Skip header and navigation

5 records – page 1 of 1.

Development of a French-Canadian version of the Life-Space Assessment (LSA-F): content validity, reliability and applicability for power mobility device users.

https://arctichealth.org/en/permalink/ahliterature152950
Source
Disabil Rehabil Assist Technol. 2009 Jan;4(1):31-41
Publication Type
Article
Date
Jan-2009
Author
Claudine Auger
Louise Demers
Isabelle Gélinas
François Routhier
Jeffrey Jutai
Chantal Guérette
Frank Deruyter
Author Affiliation
School of Rehabilitation, University of Montreal, Montreal, QC, Canada. claudine.auger@umontreal.ca
Source
Disabil Rehabil Assist Technol. 2009 Jan;4(1):31-41
Date
Jan-2009
Language
English
Publication Type
Article
Keywords
Aged
Aged, 80 and over
Canada
Female
Humans
Male
Middle Aged
Questionnaires
Reproducibility of Results
Self-Help Devices
Translating
Abstract
To examine the measurement properties of the French-Canadian version of the Life-Space Assessment questionnaire (LSA-F) for power mobility device (PMD) users.
Content validity, test-retest reliability of telephone interviews (2-week interval) and applicability were examined with PMD users presenting neurological, orthopedic or medically complex conditions. Translation/back-translation from English to French and cultural adaptation was performed and pretested with five bilingual users. Test-retest reliability was examined with 40 French-speaking users, age 50 and over, who had been using a subsidized PMD for 2-15 months. Audio-taped interviews were coded to judge content validity and applicability.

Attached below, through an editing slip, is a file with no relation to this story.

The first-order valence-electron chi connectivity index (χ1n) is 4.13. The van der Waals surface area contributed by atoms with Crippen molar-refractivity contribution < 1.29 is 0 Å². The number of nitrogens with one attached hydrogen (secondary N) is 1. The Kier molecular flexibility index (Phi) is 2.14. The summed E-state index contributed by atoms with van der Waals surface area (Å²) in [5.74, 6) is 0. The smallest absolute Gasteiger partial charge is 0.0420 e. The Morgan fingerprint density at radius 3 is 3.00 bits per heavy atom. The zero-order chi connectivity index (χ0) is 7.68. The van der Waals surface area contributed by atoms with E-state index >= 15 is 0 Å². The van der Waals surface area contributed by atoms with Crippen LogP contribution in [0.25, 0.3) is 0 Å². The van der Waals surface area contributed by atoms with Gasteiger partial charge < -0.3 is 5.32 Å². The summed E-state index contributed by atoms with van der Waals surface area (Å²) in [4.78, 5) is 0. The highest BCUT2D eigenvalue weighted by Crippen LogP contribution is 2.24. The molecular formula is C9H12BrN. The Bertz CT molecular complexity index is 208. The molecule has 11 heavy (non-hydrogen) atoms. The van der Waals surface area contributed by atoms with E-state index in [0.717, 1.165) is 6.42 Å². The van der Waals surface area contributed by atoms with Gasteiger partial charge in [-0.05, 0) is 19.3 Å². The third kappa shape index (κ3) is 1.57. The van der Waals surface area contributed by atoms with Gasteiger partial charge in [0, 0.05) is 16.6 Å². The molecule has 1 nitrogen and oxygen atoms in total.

Content validity results confirmed equivalent meaning for most questions. The test-retest reliability was excellent for the composite score (intra-class correlation coefficient = 0.87) and revealed moderate to substantial concordance for 18/20 items (k = 0.47-0.73; P(a) > 57.5%). The applicability of the LSA-F is satisfactory considering an acceptable burden of assessment, low refusal of the telephone interview format (8%; n = 4), reasonable administration time (9.2 +/- 3.9 min) and a normally distributed composite score.
The LSA-F is a valid measure with regards to its content, stable over a period of 2 weeks and applicable for a population of middle-aged and older French-Canadian speaking adults who use PMDs.
PubMed ID
19172479 View in PubMed
Less detail

Efficacy and retention of the French-Canadian version of the wheelchair skills training program for manual wheelchair users: a randomized controlled trial.

https://arctichealth.org/en/permalink/ahliterature125297
Source
Arch Phys Med Rehabil. 2012 Jun;93(6):940-8
Publication Type
Article
Date
Jun-2012
Author
François Routhier
R Lee Kirby
Louise Demers
Malgorzata Depa
Kara Thompson
Author Affiliation
Centre for Interdisciplinary Research in Rehabilitation and Social Integration, Institut de réadaptation en déficience physique de Québec, Québec City, Québec, Canada. Francois.Routhier@rea.ulaval.ca
Source
Arch Phys Med Rehabil. 2012 Jun;93(6):940-8
Date
Jun-2012
Language
English
Publication Type
Article
Keywords
Adult
Age Factors
Aged
Disability Evaluation
Disabled Persons - rehabilitation
Female
Humans
Intervention Studies
Male
Middle Aged